It is  fair to say that today the world is fed on food grown with the assistance of artificial fertilizers – and protected by pesticides – all made in some way from petroleum.  One of the policies Green parties world wide don’t like to emphasize is the perceived  need to radically reduce the world’s population. This is not just to protect Gaia; they know that if fertilizers and pesticides derived from oil are unavailable, because oil production is eliminated or drastically reduced,  there simply won’t be enough food to feed anything like the current world population. In short, we would be returned to pre oil age agricultural techniques – and the consequent much smaller yields – attempting to feed a world population  many times what it  was before the oil age began. At the very least, that would lead to mass starvation.

I could in my lifetime be proved wrong, but based on current trends the nutty Greens won’t be actually calling the shots; already it is argued both here and in other countries that Green parties’ work is done – everyone is now fully aware of both the challenges of climate change and the need to  protect the planet from pollution. Just as cutting the New Zealand dairy herd by 2/3 is both utterly impractical and not likely to happen any time soon, humankind is  in my view unlikely to ever accept that we also  must be culled by a similar margin.

That being the case, we will need to go on using oil based fertilizers and pesticides until some unspecified time in the future –  a time which I don’t believe is even yet on the far horizon – when some alternatives are available to oil based chemicals.

Plastics

The oil age is also the plastics age. I am writing this on a computer – every home has at least one – with a plastic case. My printer has a plastic case. Our milk comes in plastic bottles – granted they could probably be replaced with much more environmentally friendly glass – at a greater cost of course. Look around your home or workplace. Can you imagine either without plastics?

Our electric cars will have a large percentage of their components made of plastics – computers in their plastic cases,  fans, belts, gears, dashboards, body panels – what isn’t made of metal  will for the foreseeable future be made of plastic or fibreglass. Unless I am much mistaken, to make plastics and fibreglass, you need petroleum. There simply is no alternative.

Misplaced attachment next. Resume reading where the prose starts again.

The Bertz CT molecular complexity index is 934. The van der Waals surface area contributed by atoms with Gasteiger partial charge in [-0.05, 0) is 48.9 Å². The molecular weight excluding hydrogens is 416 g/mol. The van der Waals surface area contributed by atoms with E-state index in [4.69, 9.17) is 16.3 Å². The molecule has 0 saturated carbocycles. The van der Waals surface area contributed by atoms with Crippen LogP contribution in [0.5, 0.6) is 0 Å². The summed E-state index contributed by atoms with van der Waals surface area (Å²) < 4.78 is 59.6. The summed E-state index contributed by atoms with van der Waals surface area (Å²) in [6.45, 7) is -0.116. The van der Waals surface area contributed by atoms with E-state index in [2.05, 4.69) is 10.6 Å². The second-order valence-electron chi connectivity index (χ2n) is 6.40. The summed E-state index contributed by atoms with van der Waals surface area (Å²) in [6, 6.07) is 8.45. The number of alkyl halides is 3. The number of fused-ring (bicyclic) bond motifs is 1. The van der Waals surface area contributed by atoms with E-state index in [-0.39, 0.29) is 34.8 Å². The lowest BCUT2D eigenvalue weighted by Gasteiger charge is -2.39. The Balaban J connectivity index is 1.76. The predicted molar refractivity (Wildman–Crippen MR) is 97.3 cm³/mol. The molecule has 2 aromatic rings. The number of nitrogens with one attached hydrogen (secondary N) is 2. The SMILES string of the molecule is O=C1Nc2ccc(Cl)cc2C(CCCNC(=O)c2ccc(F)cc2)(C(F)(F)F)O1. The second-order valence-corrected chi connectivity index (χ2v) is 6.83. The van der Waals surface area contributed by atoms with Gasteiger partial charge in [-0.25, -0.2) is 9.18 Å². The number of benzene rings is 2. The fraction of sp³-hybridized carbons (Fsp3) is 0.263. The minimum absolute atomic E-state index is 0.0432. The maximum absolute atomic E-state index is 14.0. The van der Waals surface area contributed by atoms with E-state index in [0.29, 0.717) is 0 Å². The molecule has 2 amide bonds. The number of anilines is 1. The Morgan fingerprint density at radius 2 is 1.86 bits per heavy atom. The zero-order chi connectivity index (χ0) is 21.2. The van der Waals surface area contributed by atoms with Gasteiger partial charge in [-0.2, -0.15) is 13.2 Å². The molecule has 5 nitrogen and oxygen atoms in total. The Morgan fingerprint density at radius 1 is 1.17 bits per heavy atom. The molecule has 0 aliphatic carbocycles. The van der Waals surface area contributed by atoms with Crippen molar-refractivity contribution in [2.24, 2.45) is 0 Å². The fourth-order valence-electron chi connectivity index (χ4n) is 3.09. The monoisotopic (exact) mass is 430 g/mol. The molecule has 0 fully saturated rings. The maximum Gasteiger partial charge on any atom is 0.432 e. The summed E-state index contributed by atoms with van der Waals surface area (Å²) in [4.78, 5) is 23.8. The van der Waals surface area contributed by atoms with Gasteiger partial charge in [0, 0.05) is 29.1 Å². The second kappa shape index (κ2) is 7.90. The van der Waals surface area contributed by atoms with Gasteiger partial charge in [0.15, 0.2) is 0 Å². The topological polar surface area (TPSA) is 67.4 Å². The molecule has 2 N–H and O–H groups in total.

War

I am prepared to accept the terrifying possibility that humanity may cease to exist as we know it due to a nuclear conflagration breaking out – although the chances of that are very much less that they were a generation ago. The cold war has been over since about the time  “The Prize” was last updated – and the former Soviet Union has since, with western  technology and capital, once more become the major oil producer it was at the beginning of the oil age.

But sadly I think war will, in some form or another, always be with us. Perhaps the most “successful” war  in a generation was the 90 day long  first Gulf War in 1990. The machines used to fight it were not  so very different from those in WW II – diesel propelled tanks, trucks, armoured personal carriers and the like.

Can anyone imagine a battery powered tank?  Let us imagine such a thing exists, and has a battery which lasts twice as long as any battery which exists now. But as gas tanks eventually empty, batteries eventually go flat. In a conflict situation, possibly in enemy territory,  how would be they be recharged?  With diesel powered generators perhaps, transported to the battlefield by electric powered trucks, which it turn depend on the generators they carry?

Again, as throughout this piece, I stand to be corrected by someone with greater knowledge. I suppose there might already be a battle tank powered by electricity, but I certainly have never heard of such a thing.

So, the oil age is not over, and it won’t be over for a long time,  if ever. The stuff is just too valuable, and too versatile. At least with current knowledge, our lives would simply be unimaginable without it. But we certainly need to stop burning it in cars, and the sooner the better.